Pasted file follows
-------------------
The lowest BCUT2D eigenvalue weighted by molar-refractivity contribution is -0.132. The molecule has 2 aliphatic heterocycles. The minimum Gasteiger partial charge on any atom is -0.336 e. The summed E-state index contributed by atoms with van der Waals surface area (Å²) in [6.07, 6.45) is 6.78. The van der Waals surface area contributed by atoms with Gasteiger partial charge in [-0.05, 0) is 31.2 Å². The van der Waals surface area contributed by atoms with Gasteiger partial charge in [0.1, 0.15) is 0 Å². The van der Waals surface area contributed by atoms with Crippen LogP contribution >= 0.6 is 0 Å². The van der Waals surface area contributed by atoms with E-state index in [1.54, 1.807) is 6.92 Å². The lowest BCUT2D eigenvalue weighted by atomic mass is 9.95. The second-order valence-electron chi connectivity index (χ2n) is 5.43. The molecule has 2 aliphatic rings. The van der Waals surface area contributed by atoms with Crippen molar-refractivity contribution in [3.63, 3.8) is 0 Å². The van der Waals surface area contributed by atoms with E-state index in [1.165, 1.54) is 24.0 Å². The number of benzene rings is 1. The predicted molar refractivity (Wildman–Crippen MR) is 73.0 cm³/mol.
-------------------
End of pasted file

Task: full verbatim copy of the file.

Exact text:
The lowest BCUT2D eigenvalue weighted by molar-refractivity contribution is -0.132. The molecule has 2 aliphatic heterocycles. The minimum Gasteiger partial charge on any atom is -0.336 e. The summed E-state index contributed by atoms with van der Waals surface area (Å²) in [6.07, 6.45) is 6.78. The van der Waals surface area contributed by atoms with Gasteiger partial charge in [-0.05, 0) is 31.2 Å². The van der Waals surface area contributed by atoms with Gasteiger partial charge in [0.1, 0.15) is 0 Å². The van der Waals surface area contributed by atoms with Crippen LogP contribution >= 0.6 is 0 Å². The van der Waals surface area contributed by atoms with E-state index in [1.54, 1.807) is 6.92 Å². The lowest BCUT2D eigenvalue weighted by atomic mass is 9.95. The second-order valence-electron chi connectivity index (χ2n) is 5.43. The molecule has 2 aliphatic rings. The van der Waals surface area contributed by atoms with Crippen molar-refractivity contribution in [3.63, 3.8) is 0 Å². The van der Waals surface area contributed by atoms with E-state index in [1.165, 1.54) is 24.0 Å². The number of benzene rings is 1. The predicted molar refractivity (Wildman–Crippen MR) is 73.0 cm³/mol.